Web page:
Personal style can be a fickle mistress. What looked good for you in your early 20s might not work well when you’re 30, not just because your own face and body go through changes but also because how you communicate who you are through your wardrobe can and should evolve over time. Sticking with basic principles of style keeps things safe, but you can certainly deviate in other areas without risking totally misguided style.
Fashion trends also change year after year. Bootcut jeans were replaced by slim fit denim, business casual is slowly being pushed out by smart casual which is being challenged by loungewear, and it’s no longer too edgy to wear pristine sneakers with a suit. And while the classics like work boots, button-up shirts, and blue blazers never seem to go out of style, sometimes it just feels good to break the mold with a key piece.
That’s where a boldly styled wristwatch can play a key role, and it can be at any price point. No, it doesn’t mean breaking out that gold nugget watch grammy bought you from the Franklin Mint, but it should mean taking the right risks to depart from what’s conventional. Although we’re not recommending you get rid of that classic Omega Speedmaster you inherited from your father (because that will never go out of style), we are advocates of exploring more unique watches without draining your bank account.
Here are our choices for boldly styled watches that can change the way you look without undergoing a total makeover.
Roue CHR One Chronograph ($235)
Vintage motoring horological style doesn’t have to be old school. Roue has reinterpreted the ‘70s automotive chronograph for the modern age with less bulk and more elegance without detracting from the sportiness. The Roue CHR One’s case is a svelte PVD-black coated stainless steel that’s punctuated by a matte gunmetal dial with cream and yellow for contrast. There’s also the commensurate tachymetre inner bezel ring and a luscious black leather rally strap, as well as a rubber sport strap. The profile is slender, the wear is unobtrusive, and the style is head-turning. Everyone will think you just came from weekend track time.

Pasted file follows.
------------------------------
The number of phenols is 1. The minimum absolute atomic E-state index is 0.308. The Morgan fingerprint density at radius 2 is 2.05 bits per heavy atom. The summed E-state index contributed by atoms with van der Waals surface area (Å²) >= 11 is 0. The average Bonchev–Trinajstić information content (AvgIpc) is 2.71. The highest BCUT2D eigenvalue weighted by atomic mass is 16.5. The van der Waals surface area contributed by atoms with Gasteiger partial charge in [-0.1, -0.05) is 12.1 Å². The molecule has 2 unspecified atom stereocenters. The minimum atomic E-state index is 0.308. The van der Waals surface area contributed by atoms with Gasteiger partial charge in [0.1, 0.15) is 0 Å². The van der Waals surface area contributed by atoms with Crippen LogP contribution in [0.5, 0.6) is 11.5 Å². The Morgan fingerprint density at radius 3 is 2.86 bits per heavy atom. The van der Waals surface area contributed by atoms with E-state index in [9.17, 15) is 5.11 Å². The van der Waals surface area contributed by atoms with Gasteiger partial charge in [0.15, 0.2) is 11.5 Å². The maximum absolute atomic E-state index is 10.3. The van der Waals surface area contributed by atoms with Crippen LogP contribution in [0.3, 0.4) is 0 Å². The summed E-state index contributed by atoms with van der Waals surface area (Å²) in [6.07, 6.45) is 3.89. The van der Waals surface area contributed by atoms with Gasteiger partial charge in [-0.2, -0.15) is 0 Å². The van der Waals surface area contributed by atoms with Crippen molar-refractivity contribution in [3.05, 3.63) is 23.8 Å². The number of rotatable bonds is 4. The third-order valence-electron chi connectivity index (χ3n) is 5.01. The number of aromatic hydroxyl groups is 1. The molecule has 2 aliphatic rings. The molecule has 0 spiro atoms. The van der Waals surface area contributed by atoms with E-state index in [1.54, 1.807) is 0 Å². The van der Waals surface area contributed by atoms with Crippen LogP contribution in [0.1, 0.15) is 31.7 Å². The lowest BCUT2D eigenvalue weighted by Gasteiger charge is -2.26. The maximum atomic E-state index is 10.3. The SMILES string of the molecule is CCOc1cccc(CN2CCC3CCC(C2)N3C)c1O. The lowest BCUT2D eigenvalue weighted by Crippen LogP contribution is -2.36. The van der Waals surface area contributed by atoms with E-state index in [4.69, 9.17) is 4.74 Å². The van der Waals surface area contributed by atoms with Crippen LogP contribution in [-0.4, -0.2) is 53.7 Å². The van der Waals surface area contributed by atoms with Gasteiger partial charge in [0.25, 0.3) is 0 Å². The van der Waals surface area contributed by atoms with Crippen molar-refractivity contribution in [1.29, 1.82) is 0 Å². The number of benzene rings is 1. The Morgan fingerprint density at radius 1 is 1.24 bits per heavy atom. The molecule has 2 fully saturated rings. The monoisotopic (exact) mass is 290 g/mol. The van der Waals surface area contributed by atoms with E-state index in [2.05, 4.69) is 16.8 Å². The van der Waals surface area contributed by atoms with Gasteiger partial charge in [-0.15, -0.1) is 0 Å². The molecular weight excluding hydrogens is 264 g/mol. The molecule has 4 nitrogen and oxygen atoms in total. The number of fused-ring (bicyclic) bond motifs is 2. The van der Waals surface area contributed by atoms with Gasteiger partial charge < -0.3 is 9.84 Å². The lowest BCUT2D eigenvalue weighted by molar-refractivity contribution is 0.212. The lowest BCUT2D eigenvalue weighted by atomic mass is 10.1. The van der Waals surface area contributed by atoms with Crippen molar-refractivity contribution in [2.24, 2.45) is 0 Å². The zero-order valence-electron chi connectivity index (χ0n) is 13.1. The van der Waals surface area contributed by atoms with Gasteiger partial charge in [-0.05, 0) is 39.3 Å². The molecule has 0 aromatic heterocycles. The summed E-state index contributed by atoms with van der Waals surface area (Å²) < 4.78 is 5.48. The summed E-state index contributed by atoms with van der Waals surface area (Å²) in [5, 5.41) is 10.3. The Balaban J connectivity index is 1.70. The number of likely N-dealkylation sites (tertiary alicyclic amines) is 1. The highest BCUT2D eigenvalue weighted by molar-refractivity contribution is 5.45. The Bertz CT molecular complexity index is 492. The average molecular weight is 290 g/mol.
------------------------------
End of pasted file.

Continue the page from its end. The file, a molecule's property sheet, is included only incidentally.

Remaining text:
EONE Bradley ($277)
Perhaps the label of most distinctive timepiece belongs to the EONE Bradley. What was designed to provide easy time-telling to the visually impaired resulted in what will surely be a modern style icon. Instead of a traditional dial and hands, the Bradley provides exposed moving ball bearings set in a recessed track (minute on the dial, hour around the case’s edge) that can be felt, as well as seen. The quartz movement watch comes in a variety of colors, all of which favor the bold.
Projects Watches Diagram 17 ($140)
More than a watch, the Diagram 17 is art for your wrist and will surely act as a conversation piece just about anywhere you go. Rather than a straightforward three-hand watch, the 40mm stainless steel Diagram 17 uses modern art-style hands a-la Wassily Kandinsky-like curved and angular lines that draw new interpretations every time they move. It may take some patience to tell the actual time, but now that you have plenty of it, why not?
Undone Aqua Carbon ($475)
Dive watches are nothing new, but when it’s done up in all black and personalized, that changes the game. The Aqua Carbon is but one of the permutations you can drum up on their website, but it’s not for the faint of style. The chunky ceramic bezel is as tough as nails, and its paired with a 42.5mm diameter black case, sapphire crystal, and a 42-hour power reserve Japanese automatic movement. You can choose your dial, hands, bezel, strap, and even add a cyclops window to the date and add personalized lettering. The boldness of all black isn’t something everyone can pull off, but the Aqua is one great way to do it.
This is one of our favorites because it looks just as bold now in this re-issue as it was when it bowed for one year in 1970. The large 46mm high-performance quartz chronograph has a gorgeous red-white-and-blue colorway with three subdials. The red and red-tipped hands pop in sporty fashion, and domed sapphire crystal protects it all. Finally, a mesh steel bracelet adds class.
Skagen Jorn ($61)
Skagen timepieces are tremendous values without abandoning cutting edge style. Their Jorn sport/dress watch isn’t bold by virtue of its modest 41mm diameter and downright slim 8mm thickness but because of its matte grey dial, orange bezel highlight and orange second-hand. It’s the kind of watch you can wear with a crisp suit or just on your casual Zoom call with workmates (deploy it hand to chin, pensive-like). The slim stainless steel bracelet matches the case nicely, and it will surely get noticed more than its modest price point would indicate.